Resources

Advanced Care Planning

Advance care planning is making decisions about the healthcare you would want to receive if you happen to become unable to speak for yourself. These are your decisions to make, regardless of what you choose for your care, and the decisions are based on your personal values, preferences, and discussions with your loved ones.

Advance care planning includes:

 

  • Getting information on the types of life-sustaining treatments that are available.

  • Deciding what types of treatment you would or would not want should you be diagnosed with a life-limiting illness.

  • Sharing your personal values with your loved ones.

  • Completing advance directives to put into writing what types of treatment you would or would not want – and who you chose to speak for you - should you be unable to speak for yourself.

Communicate Your End-of-Life Wishes

Advance Directives

Caregiving

Caregivers provide support to someone who needs help. It doesn't matter how many hours per week are spent providing support. Caring for a family member or friend is not easy, nor is it something most of us are prepared to do. Learning about being a caregiver may help you provide the care your friend or loved one needs.

Preparing for Giving Care

Providing Care

Caring for the Caregiver

Caring for Children

Hospice & Palliative Care

Living with a serious illness can impact every part of your life, but hospice and palliative care can help. In this section you will learn about how to manage symptoms and pain as well as information about how hospice or palliative care may be right for you or your loved one.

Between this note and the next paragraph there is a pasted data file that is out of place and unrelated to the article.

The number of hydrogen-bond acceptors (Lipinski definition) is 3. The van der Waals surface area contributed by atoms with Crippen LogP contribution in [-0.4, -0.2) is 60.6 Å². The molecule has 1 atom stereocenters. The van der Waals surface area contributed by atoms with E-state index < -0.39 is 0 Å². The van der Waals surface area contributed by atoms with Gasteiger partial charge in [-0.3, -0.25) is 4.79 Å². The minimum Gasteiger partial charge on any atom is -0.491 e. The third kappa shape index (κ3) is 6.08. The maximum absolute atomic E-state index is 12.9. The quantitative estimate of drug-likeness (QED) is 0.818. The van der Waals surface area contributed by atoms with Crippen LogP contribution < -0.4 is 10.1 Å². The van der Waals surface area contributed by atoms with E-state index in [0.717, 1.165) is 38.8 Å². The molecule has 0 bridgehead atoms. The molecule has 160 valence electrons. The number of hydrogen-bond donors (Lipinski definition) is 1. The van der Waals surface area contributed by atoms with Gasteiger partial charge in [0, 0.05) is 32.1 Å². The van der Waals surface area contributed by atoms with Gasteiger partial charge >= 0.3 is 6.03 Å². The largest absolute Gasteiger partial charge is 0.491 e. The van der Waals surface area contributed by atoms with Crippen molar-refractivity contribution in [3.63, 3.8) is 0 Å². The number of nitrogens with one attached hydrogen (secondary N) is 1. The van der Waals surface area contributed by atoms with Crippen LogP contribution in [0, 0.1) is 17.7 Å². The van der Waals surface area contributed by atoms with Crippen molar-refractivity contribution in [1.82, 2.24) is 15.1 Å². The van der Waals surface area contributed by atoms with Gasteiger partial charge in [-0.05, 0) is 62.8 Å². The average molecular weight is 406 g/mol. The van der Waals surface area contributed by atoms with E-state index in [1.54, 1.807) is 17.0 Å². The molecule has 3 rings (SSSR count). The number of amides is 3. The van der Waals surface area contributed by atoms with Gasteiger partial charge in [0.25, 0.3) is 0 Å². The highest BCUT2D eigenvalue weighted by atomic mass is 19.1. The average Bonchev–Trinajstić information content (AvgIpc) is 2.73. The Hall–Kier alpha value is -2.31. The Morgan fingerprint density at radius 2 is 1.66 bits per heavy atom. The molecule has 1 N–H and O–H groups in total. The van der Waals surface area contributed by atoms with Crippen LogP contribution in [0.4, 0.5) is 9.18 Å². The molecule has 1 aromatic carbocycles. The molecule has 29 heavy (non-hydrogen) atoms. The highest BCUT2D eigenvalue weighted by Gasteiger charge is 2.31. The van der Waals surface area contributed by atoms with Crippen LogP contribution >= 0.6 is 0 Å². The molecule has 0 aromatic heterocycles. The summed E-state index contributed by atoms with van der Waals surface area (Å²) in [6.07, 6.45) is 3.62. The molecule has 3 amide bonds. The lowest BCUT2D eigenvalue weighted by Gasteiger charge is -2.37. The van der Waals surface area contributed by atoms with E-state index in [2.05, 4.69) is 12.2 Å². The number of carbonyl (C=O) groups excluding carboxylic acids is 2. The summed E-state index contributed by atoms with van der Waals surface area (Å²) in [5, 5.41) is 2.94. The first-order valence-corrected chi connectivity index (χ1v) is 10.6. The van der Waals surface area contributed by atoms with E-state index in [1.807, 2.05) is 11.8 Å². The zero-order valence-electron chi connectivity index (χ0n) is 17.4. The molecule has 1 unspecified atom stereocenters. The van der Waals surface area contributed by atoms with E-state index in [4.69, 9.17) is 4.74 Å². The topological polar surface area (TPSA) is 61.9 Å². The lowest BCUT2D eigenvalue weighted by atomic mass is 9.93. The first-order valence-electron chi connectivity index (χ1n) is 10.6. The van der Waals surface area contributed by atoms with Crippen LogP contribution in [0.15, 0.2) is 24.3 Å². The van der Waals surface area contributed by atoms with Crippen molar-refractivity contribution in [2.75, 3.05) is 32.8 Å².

Living with a Serious Illness

Hospice

Grief & Loss

Grief may be experienced in response to physical losses, such as death, or in response to symbolic or social losses such as divorce or loss of a job.  The grief experience can be affected by one’s history and support system. Taking care of yourself and accessing the support of friends and family can help you cope with your grief experience.

 

There is no right way to grieve. It is an individual process and a natural part of life. Life won’t be the same after a loss, but experiencing your grief will allow you to adjust to life after loss.

Grief lasts as long as it takes to adjust to the changes in your life after your loss. It can be for months, or even years. Grief has no timetable; thoughts, emotions, behaviors and other responses may come and go.

The Grief Experience

Grief Support

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